Scenic Drives in Kansas | Midwest Living

Scenic Drives in Kansas

Kansas highways and byways take travelers to historic sites, breathtaking river views, small towns and more.

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William Allen White State Historical Site.
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Emporia's Granada Theatre.
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Flint Hills region

Flint Hills Scenic Byway and Emporia

In central Kansas, the  Flint Hills Scenic Byway (K-177) twists and dips for 48 miles through rock-ribbed hills and the largest remaining tallgrass prairie. Council Grove, with some two dozen historic Santa Fe Trail sites, anchors the northern end. To get a sense of the history and personalities that shaped this region and the state, start your Flint Hills exploration in Emporia, best-known as the hometown of legendary newspaper editor and opinion-maker William Allen White. In 1895, he bought the Emporia Gazette for $3,000 and promised that “the new editor hopes to live here until he is the old editor.” He kept that promise, and in the nearly 50 years before his death in 1944, he also won two Pulitzer Prizes. During that time, five presidents and many prominent Americans visited the so-called Sage of Emporia at his imposing home. The 1888 house now is the centerpiece of the William Allen White House State Historic Site. Also allow time to explore the retivalized downtown, with some shops, cafes and the restored Granada Theatre. Flint Hills Scenic Byway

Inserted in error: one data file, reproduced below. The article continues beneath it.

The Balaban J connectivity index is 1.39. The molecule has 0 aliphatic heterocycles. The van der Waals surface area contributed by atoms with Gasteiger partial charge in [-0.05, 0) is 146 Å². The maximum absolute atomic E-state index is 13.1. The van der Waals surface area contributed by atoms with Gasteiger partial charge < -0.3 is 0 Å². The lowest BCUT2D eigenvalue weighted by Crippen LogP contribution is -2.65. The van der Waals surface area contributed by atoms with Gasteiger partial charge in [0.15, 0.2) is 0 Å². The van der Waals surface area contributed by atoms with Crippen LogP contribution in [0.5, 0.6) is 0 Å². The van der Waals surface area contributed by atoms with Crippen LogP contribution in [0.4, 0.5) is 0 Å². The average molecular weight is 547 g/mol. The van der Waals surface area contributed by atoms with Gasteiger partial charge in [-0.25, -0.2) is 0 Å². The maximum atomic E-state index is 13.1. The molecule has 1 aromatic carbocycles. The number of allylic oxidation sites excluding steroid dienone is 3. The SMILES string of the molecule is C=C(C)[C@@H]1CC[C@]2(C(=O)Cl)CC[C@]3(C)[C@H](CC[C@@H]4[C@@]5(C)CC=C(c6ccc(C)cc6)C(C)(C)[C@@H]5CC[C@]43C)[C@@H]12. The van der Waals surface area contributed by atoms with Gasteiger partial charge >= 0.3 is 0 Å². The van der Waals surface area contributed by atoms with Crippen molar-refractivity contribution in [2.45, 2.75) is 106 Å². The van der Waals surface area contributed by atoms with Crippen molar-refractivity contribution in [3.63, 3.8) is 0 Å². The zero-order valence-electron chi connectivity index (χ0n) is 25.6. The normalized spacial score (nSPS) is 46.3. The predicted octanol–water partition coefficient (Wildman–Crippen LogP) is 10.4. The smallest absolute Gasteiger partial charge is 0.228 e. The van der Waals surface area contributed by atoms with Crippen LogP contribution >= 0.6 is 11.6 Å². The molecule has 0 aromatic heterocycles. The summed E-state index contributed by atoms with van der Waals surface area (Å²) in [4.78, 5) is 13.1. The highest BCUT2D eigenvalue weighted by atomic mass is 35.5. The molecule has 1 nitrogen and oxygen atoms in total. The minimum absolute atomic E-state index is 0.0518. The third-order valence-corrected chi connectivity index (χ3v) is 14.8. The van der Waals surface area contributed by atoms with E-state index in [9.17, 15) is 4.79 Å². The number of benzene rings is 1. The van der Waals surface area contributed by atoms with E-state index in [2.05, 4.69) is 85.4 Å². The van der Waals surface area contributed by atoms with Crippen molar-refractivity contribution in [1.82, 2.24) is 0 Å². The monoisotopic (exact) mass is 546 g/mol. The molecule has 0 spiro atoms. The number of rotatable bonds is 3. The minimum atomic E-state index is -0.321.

Along US-36

There are a faster ways to travel across the state, but US-36, which runs along the northern border, can be lots more fun. The highway rambles through friendly little towns and a pretty, pastoral landscape along the route taken by the Pony Express. Museums in Seneca, Marysville and Hanover chronicle the short-lived mail service and its intrepid riders. A stone barn in Marysville houses the original stables where the steamy horses refueled. It’s the 11th of about 180 stations along the 2,000-mile route. Of course, it wasn’t only “wiry, under-18 orphans” (the Pony Express job requirements according to a newspaper ad of the day) who stopped in Marysville. Thousands of 19th-century pioneers camped along the Big Blue River where the Oregon, California and Mormon trails and the Overland Stagecoach Route converged. Just west of town, Historic Trails Park has a full-size replica of a pulley-operated rope ferry wagon that trains used. In 1846, high water delayed the Donner-Reed party; they carved their names in Alcove Springs. The group then reached the mountain pass at the same time as the big snows. US Highway 36 Association

Native Stone Scenic Byway

Buildings and fences of native limestone endure along this 48-mile route from Dover, home of 1878 Sage Inn and Stagecoach Stop and the Dover General Store, west to Alma, where you can join tours of the Alma Creamery, in business since 1946. Native Stone Scenic Byway

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